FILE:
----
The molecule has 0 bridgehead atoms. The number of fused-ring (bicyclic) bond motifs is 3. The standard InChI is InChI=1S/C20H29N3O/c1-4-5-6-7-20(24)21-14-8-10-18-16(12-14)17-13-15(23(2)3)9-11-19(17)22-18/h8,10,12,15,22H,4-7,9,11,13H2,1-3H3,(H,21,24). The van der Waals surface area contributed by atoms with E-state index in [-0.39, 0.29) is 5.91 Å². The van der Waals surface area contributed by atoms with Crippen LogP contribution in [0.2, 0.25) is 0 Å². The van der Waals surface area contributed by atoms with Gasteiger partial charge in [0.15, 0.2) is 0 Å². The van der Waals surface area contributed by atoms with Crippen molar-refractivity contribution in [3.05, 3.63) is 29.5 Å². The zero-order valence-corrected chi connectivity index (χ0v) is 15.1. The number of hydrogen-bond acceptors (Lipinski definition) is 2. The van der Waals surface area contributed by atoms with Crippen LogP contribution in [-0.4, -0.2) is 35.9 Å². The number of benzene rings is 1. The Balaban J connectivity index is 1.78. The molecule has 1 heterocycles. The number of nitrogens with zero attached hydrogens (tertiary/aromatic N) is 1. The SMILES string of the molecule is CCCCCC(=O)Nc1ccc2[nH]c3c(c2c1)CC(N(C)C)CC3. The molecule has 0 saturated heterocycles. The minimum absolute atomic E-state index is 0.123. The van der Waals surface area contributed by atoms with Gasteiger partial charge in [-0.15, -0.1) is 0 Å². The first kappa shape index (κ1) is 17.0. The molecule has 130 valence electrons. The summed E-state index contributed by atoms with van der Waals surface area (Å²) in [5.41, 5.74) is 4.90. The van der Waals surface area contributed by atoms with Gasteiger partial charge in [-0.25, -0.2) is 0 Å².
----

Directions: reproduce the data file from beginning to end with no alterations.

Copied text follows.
The molecule has 0 bridgehead atoms. The number of fused-ring (bicyclic) bond motifs is 3. The standard InChI is InChI=1S/C20H29N3O/c1-4-5-6-7-20(24)21-14-8-10-18-16(12-14)17-13-15(23(2)3)9-11-19(17)22-18/h8,10,12,15,22H,4-7,9,11,13H2,1-3H3,(H,21,24). The van der Waals surface area contributed by atoms with E-state index in [-0.39, 0.29) is 5.91 Å². The van der Waals surface area contributed by atoms with Crippen LogP contribution in [0.2, 0.25) is 0 Å². The van der Waals surface area contributed by atoms with Gasteiger partial charge in [0.15, 0.2) is 0 Å². The van der Waals surface area contributed by atoms with Crippen molar-refractivity contribution in [3.05, 3.63) is 29.5 Å². The zero-order valence-corrected chi connectivity index (χ0v) is 15.1. The number of hydrogen-bond acceptors (Lipinski definition) is 2. The van der Waals surface area contributed by atoms with Crippen LogP contribution in [-0.4, -0.2) is 35.9 Å². The number of benzene rings is 1. The Balaban J connectivity index is 1.78. The molecule has 1 heterocycles. The number of nitrogens with zero attached hydrogens (tertiary/aromatic N) is 1. The SMILES string of the molecule is CCCCCC(=O)Nc1ccc2[nH]c3c(c2c1)CC(N(C)C)CC3. The molecule has 0 saturated heterocycles. The minimum absolute atomic E-state index is 0.123. The van der Waals surface area contributed by atoms with Gasteiger partial charge in [-0.15, -0.1) is 0 Å². The first kappa shape index (κ1) is 17.0. The molecule has 130 valence electrons. The summed E-state index contributed by atoms with van der Waals surface area (Å²) in [5.41, 5.74) is 4.90. The van der Waals surface area contributed by atoms with Gasteiger partial charge in [-0.25, -0.2) is 0 Å².